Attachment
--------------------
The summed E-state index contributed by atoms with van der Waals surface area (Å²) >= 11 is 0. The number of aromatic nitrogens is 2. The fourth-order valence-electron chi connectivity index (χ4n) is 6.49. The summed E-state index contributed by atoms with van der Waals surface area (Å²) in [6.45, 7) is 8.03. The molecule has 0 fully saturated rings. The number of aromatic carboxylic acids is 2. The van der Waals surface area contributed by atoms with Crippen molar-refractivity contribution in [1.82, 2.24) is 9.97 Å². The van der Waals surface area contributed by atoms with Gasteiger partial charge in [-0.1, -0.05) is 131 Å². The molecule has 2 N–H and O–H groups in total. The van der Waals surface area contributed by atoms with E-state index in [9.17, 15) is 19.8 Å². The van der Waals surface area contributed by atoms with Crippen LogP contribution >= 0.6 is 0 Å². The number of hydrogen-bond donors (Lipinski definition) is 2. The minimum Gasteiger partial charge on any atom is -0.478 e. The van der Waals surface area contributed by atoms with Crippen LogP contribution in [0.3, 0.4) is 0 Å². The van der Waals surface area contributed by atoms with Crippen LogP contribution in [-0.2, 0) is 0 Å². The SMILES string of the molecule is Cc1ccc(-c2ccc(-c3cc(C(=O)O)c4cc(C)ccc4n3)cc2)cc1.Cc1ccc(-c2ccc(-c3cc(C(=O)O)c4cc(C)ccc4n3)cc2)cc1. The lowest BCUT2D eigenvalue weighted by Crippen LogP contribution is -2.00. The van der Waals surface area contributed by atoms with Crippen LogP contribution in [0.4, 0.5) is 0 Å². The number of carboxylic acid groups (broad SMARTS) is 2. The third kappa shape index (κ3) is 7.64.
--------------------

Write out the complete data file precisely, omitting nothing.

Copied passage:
The summed E-state index contributed by atoms with van der Waals surface area (Å²) >= 11 is 0. The number of aromatic nitrogens is 2. The fourth-order valence-electron chi connectivity index (χ4n) is 6.49. The summed E-state index contributed by atoms with van der Waals surface area (Å²) in [6.45, 7) is 8.03. The molecule has 0 fully saturated rings. The number of aromatic carboxylic acids is 2. The van der Waals surface area contributed by atoms with Crippen molar-refractivity contribution in [1.82, 2.24) is 9.97 Å². The van der Waals surface area contributed by atoms with Gasteiger partial charge in [-0.1, -0.05) is 131 Å². The molecule has 2 N–H and O–H groups in total. The van der Waals surface area contributed by atoms with E-state index in [9.17, 15) is 19.8 Å². The van der Waals surface area contributed by atoms with Crippen LogP contribution >= 0.6 is 0 Å². The number of hydrogen-bond donors (Lipinski definition) is 2. The minimum Gasteiger partial charge on any atom is -0.478 e. The van der Waals surface area contributed by atoms with Crippen LogP contribution in [0.3, 0.4) is 0 Å². The van der Waals surface area contributed by atoms with Crippen LogP contribution in [-0.2, 0) is 0 Å². The SMILES string of the molecule is Cc1ccc(-c2ccc(-c3cc(C(=O)O)c4cc(C)ccc4n3)cc2)cc1.Cc1ccc(-c2ccc(-c3cc(C(=O)O)c4cc(C)ccc4n3)cc2)cc1. The lowest BCUT2D eigenvalue weighted by Crippen LogP contribution is -2.00. The van der Waals surface area contributed by atoms with Crippen LogP contribution in [0.4, 0.5) is 0 Å². The number of carboxylic acid groups (broad SMARTS) is 2. The third kappa shape index (κ3) is 7.64.